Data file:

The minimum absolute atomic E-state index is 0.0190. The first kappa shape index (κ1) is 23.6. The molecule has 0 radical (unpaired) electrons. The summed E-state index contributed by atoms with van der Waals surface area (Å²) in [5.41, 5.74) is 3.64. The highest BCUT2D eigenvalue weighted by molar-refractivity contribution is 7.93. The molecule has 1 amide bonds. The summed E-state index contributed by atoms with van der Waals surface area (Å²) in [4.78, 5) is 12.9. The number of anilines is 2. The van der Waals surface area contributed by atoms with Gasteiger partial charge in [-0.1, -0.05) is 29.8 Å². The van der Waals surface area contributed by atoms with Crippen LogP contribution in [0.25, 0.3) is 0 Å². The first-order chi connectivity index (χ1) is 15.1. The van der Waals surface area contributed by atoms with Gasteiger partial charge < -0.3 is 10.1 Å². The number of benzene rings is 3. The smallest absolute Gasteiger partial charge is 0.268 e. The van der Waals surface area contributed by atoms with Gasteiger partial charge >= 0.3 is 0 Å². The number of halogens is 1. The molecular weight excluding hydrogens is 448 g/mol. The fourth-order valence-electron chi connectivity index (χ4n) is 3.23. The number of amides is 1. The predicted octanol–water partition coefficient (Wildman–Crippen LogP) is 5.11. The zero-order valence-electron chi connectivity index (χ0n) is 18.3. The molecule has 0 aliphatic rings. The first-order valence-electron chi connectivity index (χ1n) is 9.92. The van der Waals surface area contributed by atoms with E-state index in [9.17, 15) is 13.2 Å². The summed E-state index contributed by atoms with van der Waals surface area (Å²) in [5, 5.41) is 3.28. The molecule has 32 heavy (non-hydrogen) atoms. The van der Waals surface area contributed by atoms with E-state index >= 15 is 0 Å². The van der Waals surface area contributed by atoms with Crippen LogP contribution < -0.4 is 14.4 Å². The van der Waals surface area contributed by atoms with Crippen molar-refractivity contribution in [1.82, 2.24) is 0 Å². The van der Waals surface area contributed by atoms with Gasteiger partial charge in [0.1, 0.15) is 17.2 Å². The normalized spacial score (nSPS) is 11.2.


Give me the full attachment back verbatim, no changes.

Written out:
The minimum absolute atomic E-state index is 0.0190. The first kappa shape index (κ1) is 23.6. The molecule has 0 radical (unpaired) electrons. The summed E-state index contributed by atoms with van der Waals surface area (Å²) in [5.41, 5.74) is 3.64. The highest BCUT2D eigenvalue weighted by molar-refractivity contribution is 7.93. The molecule has 1 amide bonds. The summed E-state index contributed by atoms with van der Waals surface area (Å²) in [4.78, 5) is 12.9. The number of anilines is 2. The van der Waals surface area contributed by atoms with Gasteiger partial charge in [-0.1, -0.05) is 29.8 Å². The van der Waals surface area contributed by atoms with Crippen LogP contribution in [0.25, 0.3) is 0 Å². The first-order chi connectivity index (χ1) is 15.1. The van der Waals surface area contributed by atoms with Gasteiger partial charge < -0.3 is 10.1 Å². The number of benzene rings is 3. The smallest absolute Gasteiger partial charge is 0.268 e. The van der Waals surface area contributed by atoms with Gasteiger partial charge >= 0.3 is 0 Å². The number of halogens is 1. The molecular weight excluding hydrogens is 448 g/mol. The fourth-order valence-electron chi connectivity index (χ4n) is 3.23. The number of amides is 1. The predicted octanol–water partition coefficient (Wildman–Crippen LogP) is 5.11. The zero-order valence-electron chi connectivity index (χ0n) is 18.3. The molecule has 0 aliphatic rings. The first-order valence-electron chi connectivity index (χ1n) is 9.92. The van der Waals surface area contributed by atoms with E-state index in [9.17, 15) is 13.2 Å². The summed E-state index contributed by atoms with van der Waals surface area (Å²) in [5, 5.41) is 3.28. The molecule has 32 heavy (non-hydrogen) atoms. The van der Waals surface area contributed by atoms with E-state index >= 15 is 0 Å². The van der Waals surface area contributed by atoms with Crippen LogP contribution < -0.4 is 14.4 Å². The van der Waals surface area contributed by atoms with Crippen molar-refractivity contribution in [1.82, 2.24) is 0 Å². The van der Waals surface area contributed by atoms with Gasteiger partial charge in [0.1, 0.15) is 17.2 Å². The normalized spacial score (nSPS) is 11.2.